Saturday, 19 January 2013

Patch of the day - Foreness point, Barry Hunt

I moved to Cliftonville almost exactly three years ago after spending 25 years of local patch birding at Reculver/Minnis Bay just 20 miles further along the coast. The patch is indeed local to my home and I can be birding in the area within ten minutes of leaving home on foot.

The area is situated at the extreme north east tip of Kent and is on a true headland, which lies where the North Sea and English Channel merge and it is serviced by the North Foreland Lighthouse, the presence of a Lighthouse always reminds me of a good birding area and I’m rather fond of them too. A lot of the areas here are on the private grounds of the North Foreland Golf Course which is rather annoying really as there is lots of decent habitat that you just cannot get into to cover. The coastal chalk cliffs are not that high and they stretch right around the coast in the area covered, although there are several small beautiful sandy bays that are very popular in the summer months with tourists.  Taking things away from the coast we head inland to Northdown Park, a large park with many mature trees and famous for a large population of Ring-necked Parakeets, it has attracted some good migrants over the years and thankfully it fits nicely into the patch challenge parameters. The rest of the area is taken up with a very large housing development and is virtually a non birding zone. There is no fresh water here and no marshy habitat so some species are very scarce Moorhen and Coot spring to mind and the dabbling ducks are usually restricted to seawatches.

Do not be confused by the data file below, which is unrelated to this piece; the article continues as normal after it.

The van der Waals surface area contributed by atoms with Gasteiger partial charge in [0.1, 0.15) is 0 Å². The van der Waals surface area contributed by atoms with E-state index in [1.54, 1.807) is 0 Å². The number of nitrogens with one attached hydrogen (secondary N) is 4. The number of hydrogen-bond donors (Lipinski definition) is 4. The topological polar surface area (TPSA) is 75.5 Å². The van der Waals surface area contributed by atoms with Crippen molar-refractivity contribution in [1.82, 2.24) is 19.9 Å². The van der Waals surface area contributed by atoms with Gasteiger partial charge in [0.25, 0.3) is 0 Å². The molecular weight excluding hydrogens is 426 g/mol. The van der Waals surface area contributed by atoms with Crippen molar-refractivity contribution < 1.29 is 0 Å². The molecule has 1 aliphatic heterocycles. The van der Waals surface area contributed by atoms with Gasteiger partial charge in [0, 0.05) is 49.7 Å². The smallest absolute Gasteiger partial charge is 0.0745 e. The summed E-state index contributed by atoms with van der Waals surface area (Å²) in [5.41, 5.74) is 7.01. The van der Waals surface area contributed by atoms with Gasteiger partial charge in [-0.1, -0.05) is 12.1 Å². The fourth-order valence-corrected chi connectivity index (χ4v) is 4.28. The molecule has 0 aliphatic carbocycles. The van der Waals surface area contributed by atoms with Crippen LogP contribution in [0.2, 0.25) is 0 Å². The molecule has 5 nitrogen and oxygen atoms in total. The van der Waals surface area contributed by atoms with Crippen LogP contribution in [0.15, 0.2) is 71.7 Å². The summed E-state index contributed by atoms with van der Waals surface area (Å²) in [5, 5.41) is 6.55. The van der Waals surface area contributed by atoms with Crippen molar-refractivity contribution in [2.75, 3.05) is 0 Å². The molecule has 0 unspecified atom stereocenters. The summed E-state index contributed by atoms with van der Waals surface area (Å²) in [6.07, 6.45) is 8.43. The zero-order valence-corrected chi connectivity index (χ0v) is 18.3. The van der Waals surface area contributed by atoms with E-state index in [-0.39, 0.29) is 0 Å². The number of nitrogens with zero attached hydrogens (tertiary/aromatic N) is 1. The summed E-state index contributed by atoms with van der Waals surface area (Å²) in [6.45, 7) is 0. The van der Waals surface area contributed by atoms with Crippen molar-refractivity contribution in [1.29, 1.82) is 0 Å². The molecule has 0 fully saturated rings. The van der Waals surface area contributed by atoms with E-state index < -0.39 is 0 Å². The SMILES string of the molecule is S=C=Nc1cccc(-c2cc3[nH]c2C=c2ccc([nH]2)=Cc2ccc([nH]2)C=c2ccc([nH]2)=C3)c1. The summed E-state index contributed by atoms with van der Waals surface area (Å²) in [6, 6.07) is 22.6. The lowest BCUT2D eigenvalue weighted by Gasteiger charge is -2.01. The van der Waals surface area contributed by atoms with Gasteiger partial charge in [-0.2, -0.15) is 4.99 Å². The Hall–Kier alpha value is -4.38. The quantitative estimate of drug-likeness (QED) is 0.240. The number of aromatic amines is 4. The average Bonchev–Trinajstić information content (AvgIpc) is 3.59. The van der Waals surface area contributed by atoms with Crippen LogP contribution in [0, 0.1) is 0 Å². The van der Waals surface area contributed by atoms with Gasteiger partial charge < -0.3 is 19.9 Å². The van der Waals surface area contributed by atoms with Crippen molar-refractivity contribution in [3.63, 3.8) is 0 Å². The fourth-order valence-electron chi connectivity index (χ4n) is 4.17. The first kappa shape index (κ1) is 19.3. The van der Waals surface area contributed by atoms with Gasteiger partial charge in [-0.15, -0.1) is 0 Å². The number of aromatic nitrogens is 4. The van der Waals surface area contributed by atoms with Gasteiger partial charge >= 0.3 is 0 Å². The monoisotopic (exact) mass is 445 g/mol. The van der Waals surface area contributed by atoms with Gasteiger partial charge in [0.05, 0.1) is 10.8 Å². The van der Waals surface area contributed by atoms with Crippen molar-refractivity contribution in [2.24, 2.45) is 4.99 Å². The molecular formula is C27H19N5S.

With nearly 40 years of records from the area it has the kudos of producing just over 300 species of bird and in drift migration conditions it can produce significant falls of Continental migrants which seem to avoid other Kent coastal areas. Some really good birds have been recorded here and they include Collared Flycatcher, Trumpeter Finch, Pied Wheatear, Desert Wheatear and Eastern Black Redstart, along with many sightings of the scarcer drift migrants such as Icterine Warbler, Richard’s Pipit and Wryneck. Epic tales abound and any area that can produce 3 Pallas’s Warblers in the same tree and an arrival of 5 Red-breasted Flycatchers must surely be worth scrutiny.

To sum the area up it is still capable of throwing up some real quality birding but the habitat loss and the ever growing pressure of the general public and their activities has made the whole birding experience here a little stale at times.

Good luck to all in the 2013 Patch Challenge,

Barry Hunt.

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